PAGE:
Lilias Adie

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Lilias Adie
Lilias Adie
3D virtual sculpture of Lilias Adie's face reconstructed by forensic artists at the University of Dundee
Bornc. 1640
Died1704 (age 60+)
Body discoveredTorryburn Bay
Known forOnly person accused of witchcraft in Scotland with a known grave

Lilias Adie (c. 1640 – 1704)[1] was a Scottish woman who lived in the coastal village of Torryburn, Fife, Scotland.[1] She was accused of practising witchcraft and fornicating with the devil but died in prison before sentence could be passed. Her grave is the only known one in Scotland of an accused witch – most were burned.[2]


Lilias Adie's first name also appears as Lilly,[3] and her last name was also recorded as Addie[4] and Eddie.[3] In 1704, Adie was held in prison for the crime of practising witchcraft.[5] Her story is preserved in the 1704 Kirk session minutes.[6]

Illness among local residents created a brief but intense period of witch-hunting in the Fife area. A woman named Jean Bizet had accused Adie of witchcraft, proclaiming "beware lest Lilias Adie come upon you and your child."[7][8] This resulted in the arrest of Adie, who was likely upwards of 60 at the time.[8][9][10][11]

Adie was taken to the local minister, Rev. Allan Logan to answer to the crime of witchcraft. For over a month she was imprisoned and subjected to day after day of rough interrogation before she finally 'confessed'.[10]


Adie's 'confession' explained how the devil had been wearing a hat when he first visited her in a cornfield at sunset the first time they met. Under the minister's questioning, she described how the devil had lain with her carnally and made her renounce her baptism. She detailed his physical appearance as having "cold pale skin and cloven-hoofed feet like a cow".[10]

After that first encounter, the devil would then meet her at her house "like a shadow".[10] Adie elaborated that she had gone to other meetings and cavorted with the devil with other witches.[10] Despite repeated questioning Adie would not provide the names of these other witches.[10]

No commission for a witchcraft trial was ever issued and no trial was held.[12][page needed]No commission for a witchcraft trial was ever issued and no trial was held.[failed verification] Lilias Adie died before her investigation was concluded. The ordeal she endured proved too much after over a month of prolonged torturous interrogations, involving sleep deprivation.[5][9]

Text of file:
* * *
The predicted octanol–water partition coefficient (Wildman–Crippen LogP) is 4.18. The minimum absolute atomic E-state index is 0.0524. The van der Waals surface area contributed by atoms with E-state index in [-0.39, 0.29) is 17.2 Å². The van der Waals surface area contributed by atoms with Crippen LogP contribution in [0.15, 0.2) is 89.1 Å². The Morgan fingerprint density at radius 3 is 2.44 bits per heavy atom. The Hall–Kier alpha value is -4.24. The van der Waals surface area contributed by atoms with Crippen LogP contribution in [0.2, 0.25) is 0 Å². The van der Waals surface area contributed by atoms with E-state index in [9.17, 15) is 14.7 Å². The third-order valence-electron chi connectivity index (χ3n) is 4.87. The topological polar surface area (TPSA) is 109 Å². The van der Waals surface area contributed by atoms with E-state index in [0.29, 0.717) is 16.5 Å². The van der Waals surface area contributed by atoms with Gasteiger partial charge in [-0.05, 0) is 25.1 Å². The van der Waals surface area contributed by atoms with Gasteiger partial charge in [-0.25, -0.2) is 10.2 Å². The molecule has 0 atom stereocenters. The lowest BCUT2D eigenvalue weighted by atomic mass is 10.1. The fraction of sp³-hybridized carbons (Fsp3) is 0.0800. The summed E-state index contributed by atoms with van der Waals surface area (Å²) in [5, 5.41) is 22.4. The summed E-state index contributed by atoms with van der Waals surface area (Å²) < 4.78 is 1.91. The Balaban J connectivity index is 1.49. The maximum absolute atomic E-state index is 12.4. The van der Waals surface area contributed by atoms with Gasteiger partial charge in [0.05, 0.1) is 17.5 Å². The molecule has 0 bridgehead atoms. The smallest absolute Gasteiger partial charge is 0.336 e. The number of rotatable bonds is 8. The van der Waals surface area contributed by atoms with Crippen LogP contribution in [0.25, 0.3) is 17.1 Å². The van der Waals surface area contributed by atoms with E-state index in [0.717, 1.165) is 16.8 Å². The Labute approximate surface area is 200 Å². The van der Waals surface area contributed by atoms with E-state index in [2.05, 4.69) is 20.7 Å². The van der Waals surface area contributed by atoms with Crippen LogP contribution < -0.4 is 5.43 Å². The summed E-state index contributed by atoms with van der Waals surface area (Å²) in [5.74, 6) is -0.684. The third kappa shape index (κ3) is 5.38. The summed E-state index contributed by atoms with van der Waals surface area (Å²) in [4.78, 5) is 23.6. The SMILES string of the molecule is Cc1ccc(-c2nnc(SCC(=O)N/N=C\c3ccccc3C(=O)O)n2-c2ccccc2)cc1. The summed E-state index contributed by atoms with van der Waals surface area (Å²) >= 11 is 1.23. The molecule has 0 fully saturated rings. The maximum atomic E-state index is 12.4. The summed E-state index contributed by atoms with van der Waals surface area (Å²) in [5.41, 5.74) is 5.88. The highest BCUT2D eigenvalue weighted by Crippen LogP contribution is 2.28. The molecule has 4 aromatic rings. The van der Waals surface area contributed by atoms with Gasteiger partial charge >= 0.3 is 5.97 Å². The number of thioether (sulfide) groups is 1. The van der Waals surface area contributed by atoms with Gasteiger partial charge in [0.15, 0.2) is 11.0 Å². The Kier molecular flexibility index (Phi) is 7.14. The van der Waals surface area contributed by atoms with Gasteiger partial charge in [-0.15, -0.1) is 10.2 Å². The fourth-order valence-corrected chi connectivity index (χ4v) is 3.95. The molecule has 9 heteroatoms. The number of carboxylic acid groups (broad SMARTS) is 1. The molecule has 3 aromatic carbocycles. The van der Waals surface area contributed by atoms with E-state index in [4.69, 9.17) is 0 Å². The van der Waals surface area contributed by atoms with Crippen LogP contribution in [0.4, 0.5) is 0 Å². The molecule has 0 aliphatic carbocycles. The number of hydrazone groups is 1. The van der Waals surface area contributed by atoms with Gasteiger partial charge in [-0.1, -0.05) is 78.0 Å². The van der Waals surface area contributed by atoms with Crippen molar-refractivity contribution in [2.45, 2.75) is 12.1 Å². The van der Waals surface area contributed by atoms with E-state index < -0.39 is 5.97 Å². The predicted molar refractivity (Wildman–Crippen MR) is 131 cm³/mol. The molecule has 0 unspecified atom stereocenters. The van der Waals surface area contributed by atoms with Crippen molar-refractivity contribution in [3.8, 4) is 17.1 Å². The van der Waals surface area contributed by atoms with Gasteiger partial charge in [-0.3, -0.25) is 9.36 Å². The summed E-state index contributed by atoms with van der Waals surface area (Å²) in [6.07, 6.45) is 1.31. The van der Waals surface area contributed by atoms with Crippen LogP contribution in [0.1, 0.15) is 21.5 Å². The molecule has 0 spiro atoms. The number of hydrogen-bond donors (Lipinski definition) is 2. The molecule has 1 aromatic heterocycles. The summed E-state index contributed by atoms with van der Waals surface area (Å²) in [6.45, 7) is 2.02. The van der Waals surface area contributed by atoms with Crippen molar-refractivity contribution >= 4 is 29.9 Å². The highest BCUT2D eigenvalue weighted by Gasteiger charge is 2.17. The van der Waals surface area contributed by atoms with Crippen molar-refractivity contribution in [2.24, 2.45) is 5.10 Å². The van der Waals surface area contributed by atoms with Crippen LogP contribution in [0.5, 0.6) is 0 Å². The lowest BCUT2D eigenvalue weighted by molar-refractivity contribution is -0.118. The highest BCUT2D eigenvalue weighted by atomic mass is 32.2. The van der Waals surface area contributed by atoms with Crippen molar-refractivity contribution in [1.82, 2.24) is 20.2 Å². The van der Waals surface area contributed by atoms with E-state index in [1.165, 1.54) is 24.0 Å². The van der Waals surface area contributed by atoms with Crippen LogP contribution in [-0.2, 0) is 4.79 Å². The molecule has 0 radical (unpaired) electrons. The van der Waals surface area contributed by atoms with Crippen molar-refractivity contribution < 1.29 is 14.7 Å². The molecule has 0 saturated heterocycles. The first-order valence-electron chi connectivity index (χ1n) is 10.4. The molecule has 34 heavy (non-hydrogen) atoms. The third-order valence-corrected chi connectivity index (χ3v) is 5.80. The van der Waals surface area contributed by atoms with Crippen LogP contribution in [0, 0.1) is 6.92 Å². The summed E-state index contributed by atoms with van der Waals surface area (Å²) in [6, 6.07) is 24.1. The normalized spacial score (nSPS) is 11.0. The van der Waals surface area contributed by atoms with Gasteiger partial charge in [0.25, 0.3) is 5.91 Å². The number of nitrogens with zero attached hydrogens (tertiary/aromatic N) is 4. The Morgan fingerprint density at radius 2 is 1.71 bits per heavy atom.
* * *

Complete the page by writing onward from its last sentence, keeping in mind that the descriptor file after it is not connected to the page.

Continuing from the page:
Burial site[edit]

In 2014, interest in Adie's story encouraged the historian and BBC broadcaster Dr. Louise Yeoman and Douglas Speirs, an archaeologist at Fife Council, to look for her burial site. Using 19th-century historical documents, they found a seaweed-covered slab of stone exactly where the documents described: in a group of rocks near the Torryburn railway bridge lay "the great stone doorstep that lies over the rifled grave of Lilly Eadie", and a rock with "the remains of an iron ring".[13]

Lilias Adie had been buried on the beach at Torryburn Bay, in a "humble"[8] wooden box, under this sandstone slab between the low and high tide marks.[5] The "hulking half-ton"[8] stone was indicative of locals' fears that the devil might reanimate her to "torment the living".[2][8][14]

Missing remains[edit]

Her remains were dug up by antique-collecting grave robbers in 1852.[9][10] At the time, it was reported that the coffin was 6 feet 6 inches (about 1.98 m) long.[3] Her thighbones were found to be of comparable length with those of a man who was 6 feet (about 1.8 m) tall.[3] She still had most of her teeth, which were "white and fresh".[3] Exactly how much of her skeleton was removed is unknown but her skull, ribs and a femur are known to be definitely missing.[citation needed] The skull was in the private museum of Dunfermline antiquarian Sir Joseph Noel Paton in 1875.[15]Sir Joseph Noel Paton[failed verification] It was exhibited to the Fifeshire Medical Association in 1884 by a medical doctor from Dunfermline named Dow.[16] It was eventually held at the Museum of the University of St Andrews,[17][18] but has since disappeared. The skull was exhibited in 1938 at the Empire Exhibition at Bellahouston Park in Glasgow,[17] its last known location.[2]

Adie's coffin was also a source of souvenirs: a walking stick, believed to be made from the wood of her coffin and with a silver band near the handle engraved with "Lilias Addie, 1704", was donated to the Pittencrieff House Museum in Dunfermline in 1927.[4]

Digital reconstruction of her face[edit]

In 1904, two hundred years after her death, photographs were taken of Adie's remains which are now held at the National Library of Scotland.[5]

Using these photographs, in 2017 Dr Christopher Rynn and a team of forensic artists at the Centre for Anatomy and Human Identification (CAHID) at the University of Dundee constructed a 3D virtual model and created a digital image of what Adie's face might have looked like.[1][2][5]


Louise Yeoman said of Lilias Adie:[5]